Pearly asks: How do I ensure my teenage daughter doesn’t misbehave on prom night?
Hi Pearly –
Well, the easy and awful answer is: You can’t. But the news isn’t as bad as that sounds.
My point is that your daughter is the person she is, the person you’ve raised. By the time one is ready for a prom, boy or girl, they’ve developed a moral code, and have a sense of themselves. Now in your mind, she’ll always be your baby girl, irresponsible and unable to take care of herself. But imagine you just met her this year. What opinion would you have of her then? Is she a complete troublemaker? Does she care about others? Does she eat, drink, sniff, or smoke all sort of illegal things? Does she respect herself and have some boundaries when she’s around her peers?
Well, the fact is, Prom Night does seem important (Handsome says he has lovely memories of his), but the truth is – it’s just another night. She won’t be a different person that night than she was the night before, or the night after. Now does that mean she might not want to do some things she hasn’t done before? No it doesn’t.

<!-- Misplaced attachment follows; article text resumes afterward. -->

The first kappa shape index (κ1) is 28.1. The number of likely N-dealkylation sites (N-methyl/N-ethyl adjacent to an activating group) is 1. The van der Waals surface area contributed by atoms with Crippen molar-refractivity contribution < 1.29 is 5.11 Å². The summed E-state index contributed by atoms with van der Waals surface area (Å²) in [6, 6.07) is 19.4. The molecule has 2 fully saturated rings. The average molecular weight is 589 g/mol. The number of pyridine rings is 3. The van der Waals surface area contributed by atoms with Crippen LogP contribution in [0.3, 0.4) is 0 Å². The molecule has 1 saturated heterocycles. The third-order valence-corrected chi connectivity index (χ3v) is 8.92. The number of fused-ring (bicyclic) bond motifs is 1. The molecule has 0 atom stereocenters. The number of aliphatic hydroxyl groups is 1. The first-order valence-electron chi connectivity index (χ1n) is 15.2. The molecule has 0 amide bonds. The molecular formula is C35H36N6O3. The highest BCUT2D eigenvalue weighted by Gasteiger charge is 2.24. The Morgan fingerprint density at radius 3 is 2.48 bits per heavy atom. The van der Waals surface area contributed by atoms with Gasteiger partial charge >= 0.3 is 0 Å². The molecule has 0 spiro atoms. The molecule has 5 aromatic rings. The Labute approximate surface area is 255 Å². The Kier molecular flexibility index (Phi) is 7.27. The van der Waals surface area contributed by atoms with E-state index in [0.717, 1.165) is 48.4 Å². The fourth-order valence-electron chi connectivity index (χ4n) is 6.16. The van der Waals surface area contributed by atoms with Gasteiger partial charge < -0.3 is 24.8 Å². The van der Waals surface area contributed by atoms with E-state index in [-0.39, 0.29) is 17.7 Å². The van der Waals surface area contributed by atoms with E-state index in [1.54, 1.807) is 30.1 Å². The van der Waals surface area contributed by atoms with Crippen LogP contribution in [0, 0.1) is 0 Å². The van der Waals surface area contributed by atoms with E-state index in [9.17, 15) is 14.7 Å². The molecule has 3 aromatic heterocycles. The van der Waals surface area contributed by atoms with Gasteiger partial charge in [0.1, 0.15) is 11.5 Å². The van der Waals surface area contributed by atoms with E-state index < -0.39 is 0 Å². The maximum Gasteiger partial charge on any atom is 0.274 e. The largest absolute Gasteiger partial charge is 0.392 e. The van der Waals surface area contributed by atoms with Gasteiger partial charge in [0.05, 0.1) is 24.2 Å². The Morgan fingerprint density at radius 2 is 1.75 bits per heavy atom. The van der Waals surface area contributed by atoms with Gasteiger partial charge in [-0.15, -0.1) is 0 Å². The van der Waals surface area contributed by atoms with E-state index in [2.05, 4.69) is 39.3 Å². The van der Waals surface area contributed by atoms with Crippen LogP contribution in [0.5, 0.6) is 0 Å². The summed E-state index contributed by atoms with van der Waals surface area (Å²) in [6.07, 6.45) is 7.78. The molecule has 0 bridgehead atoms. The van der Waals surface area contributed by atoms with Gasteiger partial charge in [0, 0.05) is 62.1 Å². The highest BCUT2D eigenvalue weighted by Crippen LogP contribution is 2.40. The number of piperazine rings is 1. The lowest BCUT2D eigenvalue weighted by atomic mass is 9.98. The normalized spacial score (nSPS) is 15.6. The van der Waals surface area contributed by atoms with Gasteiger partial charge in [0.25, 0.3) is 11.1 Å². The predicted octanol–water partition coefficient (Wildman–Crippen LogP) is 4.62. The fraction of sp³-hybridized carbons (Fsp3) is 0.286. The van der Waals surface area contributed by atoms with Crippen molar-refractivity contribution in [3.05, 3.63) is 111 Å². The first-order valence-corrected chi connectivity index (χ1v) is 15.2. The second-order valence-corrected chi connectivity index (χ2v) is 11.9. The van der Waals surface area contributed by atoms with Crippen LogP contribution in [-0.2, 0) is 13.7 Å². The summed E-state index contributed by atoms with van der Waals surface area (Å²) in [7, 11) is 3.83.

And that’s where you come in.
Sometime before Prom night, get some time alone with her. I don’t mean to walk into her room and interrupt a phone call to lecture her – I mean take her out to lunch or dinner, somewhere she loves. Just the two of you. And tell her how proud you are of what she’s accomplished in her life. And ask her if there’s anything she wants to ask you about your prom night (if she doesn’t ask, that’s fine, it might be more than she wants to know just now). And tell her, most importantly, that it will be a beautiful night for her no matter what, that she’ll look great, and have a lot of fun. And that she’s in charge of what she does, or doesn’t do. And that anything she doesn’t want to do, she’ll be able to do at another time.
And if you want to be really great, you can also throw an offer her way: that if she’s in a situation at any time when she’s uncomfortable, that she can call you and you’ll come right out to her. It’s not impossible that she could be with kids who are drinking and driving, or some other activity that scares her, and it’d be great for her to know you’re there.
But my main message to you is, just as I was the same dog before and after I graduated from Obedience School, your daughter is your daughter. There’s still lots you can teach her and help her with, but if she’s a good person today, she’ll be a good person that night.
And truly, the best message you can give her is that you’re proud of all she’s done. That’ll do more to keep her “in line” than any negative warnings you could ever say!
Here’s a wish: that she and her date both spend the evening proud that she’s the most beautiful creature alive!